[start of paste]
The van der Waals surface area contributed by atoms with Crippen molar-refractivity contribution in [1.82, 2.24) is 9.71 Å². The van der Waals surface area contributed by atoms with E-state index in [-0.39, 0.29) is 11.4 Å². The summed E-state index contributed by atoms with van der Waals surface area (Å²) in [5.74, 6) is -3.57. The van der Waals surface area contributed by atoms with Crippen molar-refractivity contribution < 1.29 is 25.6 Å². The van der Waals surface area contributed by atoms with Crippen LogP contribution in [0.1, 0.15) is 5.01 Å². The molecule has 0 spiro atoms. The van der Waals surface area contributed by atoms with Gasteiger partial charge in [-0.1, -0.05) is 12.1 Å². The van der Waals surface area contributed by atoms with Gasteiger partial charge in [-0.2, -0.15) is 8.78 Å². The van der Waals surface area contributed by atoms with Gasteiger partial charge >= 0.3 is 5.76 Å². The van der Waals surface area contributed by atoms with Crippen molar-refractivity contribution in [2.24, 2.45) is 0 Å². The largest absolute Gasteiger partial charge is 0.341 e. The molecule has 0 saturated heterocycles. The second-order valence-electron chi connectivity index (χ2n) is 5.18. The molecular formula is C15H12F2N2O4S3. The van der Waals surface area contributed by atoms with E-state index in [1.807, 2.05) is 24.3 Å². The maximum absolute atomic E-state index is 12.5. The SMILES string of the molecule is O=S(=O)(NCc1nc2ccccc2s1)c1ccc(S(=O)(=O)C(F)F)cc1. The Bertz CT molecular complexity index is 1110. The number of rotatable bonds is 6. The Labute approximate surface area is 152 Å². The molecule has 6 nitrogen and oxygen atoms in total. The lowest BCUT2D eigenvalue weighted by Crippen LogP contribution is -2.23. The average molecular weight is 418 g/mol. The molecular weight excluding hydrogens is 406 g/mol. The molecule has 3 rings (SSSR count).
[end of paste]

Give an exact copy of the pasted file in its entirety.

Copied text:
The van der Waals surface area contributed by atoms with Crippen molar-refractivity contribution in [1.82, 2.24) is 9.71 Å². The van der Waals surface area contributed by atoms with E-state index in [-0.39, 0.29) is 11.4 Å². The summed E-state index contributed by atoms with van der Waals surface area (Å²) in [5.74, 6) is -3.57. The van der Waals surface area contributed by atoms with Crippen molar-refractivity contribution < 1.29 is 25.6 Å². The van der Waals surface area contributed by atoms with Crippen LogP contribution in [0.1, 0.15) is 5.01 Å². The molecule has 0 spiro atoms. The van der Waals surface area contributed by atoms with Gasteiger partial charge in [-0.1, -0.05) is 12.1 Å². The van der Waals surface area contributed by atoms with Gasteiger partial charge in [-0.2, -0.15) is 8.78 Å². The van der Waals surface area contributed by atoms with Gasteiger partial charge >= 0.3 is 5.76 Å². The van der Waals surface area contributed by atoms with Crippen molar-refractivity contribution in [2.24, 2.45) is 0 Å². The largest absolute Gasteiger partial charge is 0.341 e. The molecule has 0 saturated heterocycles. The second-order valence-electron chi connectivity index (χ2n) is 5.18. The molecular formula is C15H12F2N2O4S3. The van der Waals surface area contributed by atoms with E-state index in [1.807, 2.05) is 24.3 Å². The maximum absolute atomic E-state index is 12.5. The SMILES string of the molecule is O=S(=O)(NCc1nc2ccccc2s1)c1ccc(S(=O)(=O)C(F)F)cc1. The Bertz CT molecular complexity index is 1110. The number of rotatable bonds is 6. The Labute approximate surface area is 152 Å². The molecule has 6 nitrogen and oxygen atoms in total. The lowest BCUT2D eigenvalue weighted by Crippen LogP contribution is -2.23. The average molecular weight is 418 g/mol. The molecular weight excluding hydrogens is 406 g/mol. The molecule has 3 rings (SSSR count).